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Unterschiede zwischen Continuous Integration, Delivery und Deployment

Lerne die Unterschiede zwischen diesen Continuous-Verfahren kennen.

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Sten Pittet

Contributing Writer


CI und CD sind zwei Akronyme, die häufig in modernen Entwicklungsverfahren und DevOps verwendet werden. CI steht für Continuous Integration, eine grundlegende Best Practice von DevOps, bei der Entwickler Codeänderungen regelmäßig in einem zentralen Repository mergen, in dem automatisierte Builds und Tests ausgeführt werden. CD kann jedoch entweder Continuous Delivery oder Continuous Deployment bedeuten.

Welche Unterschiede bestehen zwischen Continuous Integration, Continuous Delivery und Continuous Deployment (CI/CD)?


Continuous integration

Developers practicing continuous integration merge their changes back to the main branch as often as possible. The developer's changes are validated by creating a build and running automated tests against the build. By doing so, you avoid integration challenges that can happen when waiting for release day to merge changes into the release branch.

Continuous integration puts a great emphasis on testing automation to check that the application is not broken whenever new commits are integrated into the main branch.

Continuous delivery

Continuous delivery is an extension of continuous integration since it automatically deploys all code changes to a testing and/or production environment after the build stage.

This means that on top of automated testing, you have an automated release process and you can deploy your application any time by clicking a button.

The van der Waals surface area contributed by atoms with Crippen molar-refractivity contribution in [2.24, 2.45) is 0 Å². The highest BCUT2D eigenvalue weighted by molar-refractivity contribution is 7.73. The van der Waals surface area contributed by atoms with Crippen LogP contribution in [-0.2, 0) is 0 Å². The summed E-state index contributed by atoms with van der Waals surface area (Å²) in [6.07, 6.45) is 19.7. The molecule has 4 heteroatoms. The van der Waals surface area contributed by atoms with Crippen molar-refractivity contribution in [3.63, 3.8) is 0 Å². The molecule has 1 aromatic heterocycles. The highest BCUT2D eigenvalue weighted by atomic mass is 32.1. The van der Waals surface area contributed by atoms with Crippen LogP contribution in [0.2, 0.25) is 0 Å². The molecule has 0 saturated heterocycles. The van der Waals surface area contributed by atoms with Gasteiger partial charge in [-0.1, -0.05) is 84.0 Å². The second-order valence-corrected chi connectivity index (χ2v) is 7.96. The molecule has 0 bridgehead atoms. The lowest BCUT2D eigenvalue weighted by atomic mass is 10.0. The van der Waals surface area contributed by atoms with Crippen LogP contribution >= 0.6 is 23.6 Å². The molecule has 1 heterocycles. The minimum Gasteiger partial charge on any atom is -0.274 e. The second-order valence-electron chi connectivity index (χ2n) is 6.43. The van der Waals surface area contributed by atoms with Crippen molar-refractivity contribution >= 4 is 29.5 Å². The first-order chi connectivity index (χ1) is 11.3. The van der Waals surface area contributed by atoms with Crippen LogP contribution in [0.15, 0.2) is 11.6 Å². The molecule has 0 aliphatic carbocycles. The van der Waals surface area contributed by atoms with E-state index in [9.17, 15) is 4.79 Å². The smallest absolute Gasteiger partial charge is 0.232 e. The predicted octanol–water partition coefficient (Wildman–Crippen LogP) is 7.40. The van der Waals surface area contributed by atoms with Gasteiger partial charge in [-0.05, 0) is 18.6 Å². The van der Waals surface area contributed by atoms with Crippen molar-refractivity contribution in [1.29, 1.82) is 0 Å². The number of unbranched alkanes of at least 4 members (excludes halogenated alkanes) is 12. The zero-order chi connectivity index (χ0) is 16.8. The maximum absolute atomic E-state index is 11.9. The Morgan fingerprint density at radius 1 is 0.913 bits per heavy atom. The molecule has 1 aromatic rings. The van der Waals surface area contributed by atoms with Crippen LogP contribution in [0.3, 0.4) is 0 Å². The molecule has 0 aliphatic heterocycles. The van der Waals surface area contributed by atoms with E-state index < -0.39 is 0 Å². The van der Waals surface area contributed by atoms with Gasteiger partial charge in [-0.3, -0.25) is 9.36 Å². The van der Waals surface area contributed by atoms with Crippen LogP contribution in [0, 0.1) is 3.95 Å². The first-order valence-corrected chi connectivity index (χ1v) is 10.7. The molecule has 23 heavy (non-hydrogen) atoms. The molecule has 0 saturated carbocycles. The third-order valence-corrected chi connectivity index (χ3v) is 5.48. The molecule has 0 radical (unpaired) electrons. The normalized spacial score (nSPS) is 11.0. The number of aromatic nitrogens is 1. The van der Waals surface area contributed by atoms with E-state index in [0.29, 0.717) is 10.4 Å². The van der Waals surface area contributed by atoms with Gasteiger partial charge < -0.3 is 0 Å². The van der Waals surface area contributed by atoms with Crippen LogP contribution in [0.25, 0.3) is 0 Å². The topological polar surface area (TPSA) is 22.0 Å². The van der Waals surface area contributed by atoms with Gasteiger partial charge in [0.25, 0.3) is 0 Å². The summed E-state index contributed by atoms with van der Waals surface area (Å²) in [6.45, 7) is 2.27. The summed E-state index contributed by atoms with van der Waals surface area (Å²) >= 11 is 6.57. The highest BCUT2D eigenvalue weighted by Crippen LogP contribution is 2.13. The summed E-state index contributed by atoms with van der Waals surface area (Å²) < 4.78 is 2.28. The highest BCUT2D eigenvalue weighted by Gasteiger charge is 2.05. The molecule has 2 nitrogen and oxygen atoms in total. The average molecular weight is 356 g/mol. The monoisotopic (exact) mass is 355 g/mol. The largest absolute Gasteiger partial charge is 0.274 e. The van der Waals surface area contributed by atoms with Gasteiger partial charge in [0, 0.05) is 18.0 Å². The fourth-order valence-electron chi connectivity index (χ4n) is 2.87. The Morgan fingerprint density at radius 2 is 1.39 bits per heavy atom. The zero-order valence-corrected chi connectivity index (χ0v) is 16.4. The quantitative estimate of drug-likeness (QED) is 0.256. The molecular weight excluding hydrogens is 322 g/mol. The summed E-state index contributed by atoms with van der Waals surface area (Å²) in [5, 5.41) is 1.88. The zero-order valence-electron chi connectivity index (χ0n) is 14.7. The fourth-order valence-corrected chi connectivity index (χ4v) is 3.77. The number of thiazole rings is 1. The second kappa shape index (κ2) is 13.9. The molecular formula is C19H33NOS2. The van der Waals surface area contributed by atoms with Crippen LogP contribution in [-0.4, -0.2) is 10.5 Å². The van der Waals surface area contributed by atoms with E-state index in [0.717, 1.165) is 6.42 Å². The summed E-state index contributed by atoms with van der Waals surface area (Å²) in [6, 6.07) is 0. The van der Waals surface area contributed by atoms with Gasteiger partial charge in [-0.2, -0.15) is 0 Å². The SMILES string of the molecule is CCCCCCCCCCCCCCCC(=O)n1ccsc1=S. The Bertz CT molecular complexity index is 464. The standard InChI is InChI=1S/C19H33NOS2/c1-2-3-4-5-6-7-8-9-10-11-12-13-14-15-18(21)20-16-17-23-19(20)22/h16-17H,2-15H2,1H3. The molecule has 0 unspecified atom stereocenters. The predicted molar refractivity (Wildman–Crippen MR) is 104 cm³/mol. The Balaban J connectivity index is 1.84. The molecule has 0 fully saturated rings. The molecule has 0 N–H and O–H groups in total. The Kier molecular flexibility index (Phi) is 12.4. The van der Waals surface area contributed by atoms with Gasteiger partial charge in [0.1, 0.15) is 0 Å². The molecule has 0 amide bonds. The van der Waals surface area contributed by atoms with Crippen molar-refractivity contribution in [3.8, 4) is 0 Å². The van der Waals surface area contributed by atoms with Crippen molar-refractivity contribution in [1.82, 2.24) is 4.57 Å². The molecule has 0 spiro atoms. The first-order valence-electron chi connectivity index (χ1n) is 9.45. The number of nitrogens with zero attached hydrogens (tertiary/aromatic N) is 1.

In theory, with continuous delivery, you can decide to release daily, weekly, fortnightly, or whatever suits your business requirements. However, if you truly want to get the benefits of continuous delivery, you should deploy to production as early as possible to make sure that you release small batches that are easy to troubleshoot in case of a problem.

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Related material

What is the DevOps pipeline?

Continuous deployment

Wie stehen die Verfahren miteinander in Beziehung?


Einfach formuliert ist Continuous Integration ein Bestandteil von Continuous Delivery und Continuous Deployment. Continuous Deployment entspricht Continuous Delivery – abgesehen von den automatisch erfolgenden Releases.

Differences between continuous integration, continuous delivery, and continuous deployment

Welche Vorteile bieten die einzelnen Verfahren?


What are the benefits of each practice?

We've explained the difference between continuous integration, continuous delivery, and continuous deployments but we haven't yet looked into the reasons why you would adopt them. There's an obvious cost to implementing each practice, but it's largely outweighed by their benefits.

Continuous integration

What you need (cost)

  • Your team will need to write automated tests for each new feature, improvement or bug fix.
  • You need a continuous integration server that can monitor the main repository and run the tests automatically for every new commits pushed.
  • Developers need to merge their changes as often as possible, at least once a day.

What you gain

  • Less bugs get shipped to production as regressions are captured early by the automated tests.
  • Building the release is easy as all integration issues have been solved early.
  • Less context switching as developers are alerted as soon as they break the build and can work on fixing it before they move to another task.
  • Testing costs are reduced drastically – your CI server can run hundreds of tests in the matter of seconds.
  • Dein QS-Team verbringt weniger Zeit mit Tests und kann sich auf deutliche Verbesserungen der Qualitätskultur konzentrieren.

Continuous delivery

What you need (cost)

  • You need a strong foundation in continuous integration and your test suite needs to cover enough of your codebase.
  • Deployments need to be automated. The trigger is still manual but once a deployment is started there shouldn't be a need for human intervention.
  • Your team will most likely need to embrace feature flags so that incomplete features do not affect customers in production.